TTIP: why it is worth not to pull the covers over your head?

malmstrom-commission-for-trade

Cecilia Malmström, EU Commissioner responsible for Trade. Date: 09/11/2016 Reference: P-032907/00-14 Location: Brussels – EC/Berlaymont. © European Union , 2016 / Source: EC – Audiovisual Service / Photo: Georges Boulougouris.

This article was exclusively written for the Sting by Mrs Mona Herter, Secretary General of the European Confederation of Junior Enterprises (JADE). The article is published in view of the famous Generations Club of JADE, which is taking place today in Brussels. JADE is a cordial partner of The European Sting. The opinions expressed within reflect only the writer’s views and not The European Sting’s position on the issue. 

The free trade agreement between Europe and the USA is a highly controversial topic. Supporters of the agreement see it as the opportunity for Europe’s SME’s and entrepreneurs to enter the pitch together with EU’s big brother USA.[1] Opponents feel threats for the European security and health also they see public interests in danger to be disrespected and legislation processes of European governments bypassed by the interests of big corporations.[2]

Especially Small and Medium Size Enterprises as well as Start-ups would be impacted by this danger but also positively by the opportunities that come with it. In the European Union, over 20 million companies in the EU are SMEs and they provide two-thirds of all private sector jobs. Naturally they have a tremendous capacity to create new employment. 85% of net new jobs between 2002 and 2010 were created by SMEs.[3] By basically eliminating the trade barriers and tariffs caused by minimal legislative adoptions thanks to T-TIP, SME’s and start-ups – the drivers of innovation in Europe- would be able to extensively expand into the US market. However, with the newest change of course in the government of the United States, these attempts might be suspended.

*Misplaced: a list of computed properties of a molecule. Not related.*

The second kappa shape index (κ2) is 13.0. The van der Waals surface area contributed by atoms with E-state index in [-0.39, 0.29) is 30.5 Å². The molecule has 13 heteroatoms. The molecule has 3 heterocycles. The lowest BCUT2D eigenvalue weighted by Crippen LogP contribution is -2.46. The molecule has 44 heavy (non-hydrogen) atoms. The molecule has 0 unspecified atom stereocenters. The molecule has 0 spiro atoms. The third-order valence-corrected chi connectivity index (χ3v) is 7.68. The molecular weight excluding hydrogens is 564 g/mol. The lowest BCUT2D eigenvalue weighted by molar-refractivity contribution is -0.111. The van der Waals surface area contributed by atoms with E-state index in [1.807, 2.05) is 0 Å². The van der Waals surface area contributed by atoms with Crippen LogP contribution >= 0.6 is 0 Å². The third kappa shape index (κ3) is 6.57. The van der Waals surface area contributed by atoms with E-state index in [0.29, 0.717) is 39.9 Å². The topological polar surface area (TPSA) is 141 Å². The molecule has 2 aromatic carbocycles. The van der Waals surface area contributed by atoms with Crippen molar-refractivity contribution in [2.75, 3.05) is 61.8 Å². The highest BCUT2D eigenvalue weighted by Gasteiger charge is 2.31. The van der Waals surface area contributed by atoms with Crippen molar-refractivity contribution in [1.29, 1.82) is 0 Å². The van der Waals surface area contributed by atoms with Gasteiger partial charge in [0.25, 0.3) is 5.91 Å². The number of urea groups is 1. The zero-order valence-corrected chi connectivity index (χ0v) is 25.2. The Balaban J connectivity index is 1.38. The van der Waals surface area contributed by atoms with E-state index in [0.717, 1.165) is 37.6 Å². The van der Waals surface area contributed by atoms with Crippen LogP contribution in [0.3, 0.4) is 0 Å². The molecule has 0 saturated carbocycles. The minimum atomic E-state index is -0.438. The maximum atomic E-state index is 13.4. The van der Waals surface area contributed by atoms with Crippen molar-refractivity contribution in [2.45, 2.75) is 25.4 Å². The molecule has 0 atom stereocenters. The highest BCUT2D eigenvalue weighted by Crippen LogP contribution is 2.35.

If we take a step back and reflect about why the European Commission is negotiating this agreement, we understand that all these efforts are done to foster collaboration across borders, which should bring the two biggest economic powers of the world closer together and engage the global mind set. In addition, the approximation of the two powers is crucial to remain competitive as other powers are growing. This does not only apply collaboration in terms of trade but also means the exchange of knowledge, ideas and intercultural thoughts. The latter are essential when it comes to entrepreneurship, especially among young people – only the synergies of collaboration are enabling us to achieve big goals, to learn and succeed. Nowadays, when starting a business of whatever nature, it is inevitable to preconceive an international orientation, not least thanks to a digitalized world with industry 4.0 and the internet 2.0.

Looking at Junior Entrepreneurs who are future Intra- and Entrepreneurs, a global facilitation for export and electronic commerce while reaffirming their intellectual property rights, will be a huge opportunity. European Junior Entrepreneurs are actually taking the lead and are in a pro-active stage of joining their forces with American Junior Entrepreneurs, which can be taken as a good example by the big players.

With accepting CETA[4] we have done one step towards this approach, whether T-TIP will be moved forward or not – the important fact is the idea behind it, which is the positive impact on society caused by collaboration. To quote the words of Phil Condit, former CEO of Boeing: “We are moving toward a global economy. One way of approaching that is to pull the covers over your head. Another is to say: It may be more complicated – but that’s the world I am going to live in, I might as well be good at it.” So this means for the Entrepreneurs of tomorrow: If we take the lead to co-create our future, it will be global and it will be collaborative.

 

[1] http://ec.europa.eu/trade/policy/in-focus/ttip/about-ttip/index_de.htm

[2] https://stop-ttip.org/de/wo-liegt-das-problem/

[3] Brochure „T-TIP opportunities for Small and Medium Sized Enterprises“ found in https://ustr.gov/about-us/policy-offices/press-office/reports-and-publications/2015/t-tip-opportunities-small-and

[4] http://www.theglobeandmail.com/report-on-business/rob-commentary/after-a-tortuous-two-decades-ceta-is-a-trade-deal-worth-celebrating/article33053341/

About the author

mona-herter

Mrs Mona Herter is the Secretary General of JADE

 

Ms. Mona Herter is the current Secretary General of JADE – the European Confederation of Junior Enterprises. She is direction the departments Communication, Enlargement, International Relations and Training of the organization.
After her graduation as a Bachelor of Engineering in Textile Technology and Management, she worked for an international Sports- and Fashion corporation. At the moment she is finishing her Master of Science in Management Engineering as a double degree modality at UPC BarcelonaTech (Spain) and Politècnico di Torino (Italy).

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